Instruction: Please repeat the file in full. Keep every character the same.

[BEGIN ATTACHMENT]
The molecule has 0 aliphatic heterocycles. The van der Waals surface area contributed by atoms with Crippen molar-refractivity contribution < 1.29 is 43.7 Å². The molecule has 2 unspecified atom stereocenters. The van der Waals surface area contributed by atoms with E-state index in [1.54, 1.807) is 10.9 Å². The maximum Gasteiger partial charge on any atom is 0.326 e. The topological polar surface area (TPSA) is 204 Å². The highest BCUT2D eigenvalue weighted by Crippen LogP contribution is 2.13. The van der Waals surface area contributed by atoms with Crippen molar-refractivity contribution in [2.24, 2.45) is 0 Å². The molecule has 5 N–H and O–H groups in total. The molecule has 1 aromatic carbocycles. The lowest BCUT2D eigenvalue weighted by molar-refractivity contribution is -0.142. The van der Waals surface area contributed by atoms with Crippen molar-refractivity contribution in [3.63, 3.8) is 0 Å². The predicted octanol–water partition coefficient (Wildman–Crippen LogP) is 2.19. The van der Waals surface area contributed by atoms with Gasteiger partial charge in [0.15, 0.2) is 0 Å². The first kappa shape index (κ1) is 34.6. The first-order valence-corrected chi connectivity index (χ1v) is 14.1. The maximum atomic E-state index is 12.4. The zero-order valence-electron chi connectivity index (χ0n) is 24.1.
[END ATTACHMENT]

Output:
The molecule has 0 aliphatic heterocycles. The van der Waals surface area contributed by atoms with Crippen molar-refractivity contribution < 1.29 is 43.7 Å². The molecule has 2 unspecified atom stereocenters. The van der Waals surface area contributed by atoms with E-state index in [1.54, 1.807) is 10.9 Å². The maximum Gasteiger partial charge on any atom is 0.326 e. The topological polar surface area (TPSA) is 204 Å². The highest BCUT2D eigenvalue weighted by Crippen LogP contribution is 2.13. The van der Waals surface area contributed by atoms with Crippen molar-refractivity contribution in [2.24, 2.45) is 0 Å². The molecule has 5 N–H and O–H groups in total. The molecule has 1 aromatic carbocycles. The lowest BCUT2D eigenvalue weighted by molar-refractivity contribution is -0.142. The van der Waals surface area contributed by atoms with Crippen molar-refractivity contribution in [3.63, 3.8) is 0 Å². The predicted octanol–water partition coefficient (Wildman–Crippen LogP) is 2.19. The van der Waals surface area contributed by atoms with Gasteiger partial charge in [0.15, 0.2) is 0 Å². The first kappa shape index (κ1) is 34.6. The first-order valence-corrected chi connectivity index (χ1v) is 14.1. The maximum atomic E-state index is 12.4. The zero-order valence-electron chi connectivity index (χ0n) is 24.1.